19 December 2012

Ghana: Judgment Debt Blues Solicitor General Fails to Produce Ocument

The Solicitor General at the Attorney General's Department, Mrs. Amma Abuakwaa Gaisie was unable to present documents pertaining to the payments of judgment debts since 1992 as requested by the Commission of Enquiry into judgment debts instituted by President John Mahama to investigate monies lost to the country in terms of debt payment.

According to the Solicitor General, who appeared before the commission through a subpoena, yesterday, she had a challenge understanding which documents the commission was seeking to have and so could not produce the documents to the commission.

Mrs. Gaisie therefore noted that a correspondence had been sent to the Ministry of Finance requesting for files sent to the ministry for which debt payments had been made by the state.

Additionally, she noted that the National Service personnel used in retrieving the files could not identify the precise document and therefore had slow down the process as she promised the beef up the team with lawyers at the department in addition to her supervision in order to get the required documents on time for the commission's work.

Mrs. Gaisie therefore asked for adequate time to enable her produce the appropriate documents to the commission, which is presided over by a sole commissioner, Justice Yaw Appau, an Appeal Court judge.

The Solicitor General on the first public sitting of the commission on November 28, this year, could not make it to the sitting as her representative informed the commission the she was out of the country on national assignment.

The Solicitor General is expected to produce all civil actions against the state or any of the institutions of state with regard to the alleged indebtedness of the state or the institution involved since the coming into force of the 1992 Constitution.

She is further required to produce all actions that border on claims for damages (both liquidated and unliquidated) against the state or any of its institutions arising from either breach of contract, tort, and statutory duty among others since 1992.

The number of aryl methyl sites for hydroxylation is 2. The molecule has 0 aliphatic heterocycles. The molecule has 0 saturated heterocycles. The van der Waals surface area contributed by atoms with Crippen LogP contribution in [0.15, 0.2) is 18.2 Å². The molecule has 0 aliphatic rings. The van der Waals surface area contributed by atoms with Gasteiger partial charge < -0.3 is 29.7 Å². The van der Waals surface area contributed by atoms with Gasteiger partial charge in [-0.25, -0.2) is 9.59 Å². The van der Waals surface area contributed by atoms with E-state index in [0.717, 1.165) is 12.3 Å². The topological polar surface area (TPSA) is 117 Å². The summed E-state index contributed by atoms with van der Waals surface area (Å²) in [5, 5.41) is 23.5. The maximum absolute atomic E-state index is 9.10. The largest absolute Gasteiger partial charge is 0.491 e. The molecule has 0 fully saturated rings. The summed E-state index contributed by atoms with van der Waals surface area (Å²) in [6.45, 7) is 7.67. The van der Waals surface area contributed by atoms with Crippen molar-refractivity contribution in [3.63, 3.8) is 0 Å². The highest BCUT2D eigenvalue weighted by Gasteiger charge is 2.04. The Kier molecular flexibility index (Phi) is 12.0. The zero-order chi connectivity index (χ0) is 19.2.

The commission is also expecting from the Solicitor General, information on how the various suits were handled as regard to whether or not the case went to court, whether there was full trial and judgment given. It also wanted to have information whether there was consent judgment and how the consent was reached.

In addition, the commission is expecting to know whether payments were by arbitration or through negotiated settlement and how they were effected.

Meanwhile, the Deputy Auditor General, Mr. Yaw Agyei Sefa appeared before the commission and presented two sets of audited reports ranging from 1993 to 1999 and 2002 to 2005.

These reports were produced to the commission due to the inability of the Auditor General to present them during the commission's first public sitting.

According to Deputy Auditor General, they is no report for 1992 since the official report started in 1993, adding that his outfit also carried out special audits on demand by the president, which did not go through Parliament.

Mr. Agyei Sefa further noted that his outfit had challenges getting other audited reports, which are not based on the consolidated funds but assured the commission that it will endeavour to produce the documents.

The Commission was established by Constitutional Instrument 79 of 2012, which was gazette on October 2012 and has a period of 12 months to submit its report to the presidency.

The commission is expected to ascertain the causes of any inordinate payments made from public funds in satisfaction of judgment debts since the 1992 Constitution came into force, causes of any inordinate payments from public funds and financial losses arising from arbitration awards, negotiated settlements and other processes since the 1992 Constitution came into force and to make recommendation to government.

The effect of the commission's recommendations to the government is expected to ensure that public funds utilized to make payments in satisfaction of judgment debts and public debts arising from others are limited as well as ensuring that government does not incur undue financial losses when it does business with private persons or institutions.

Sitting continues today.

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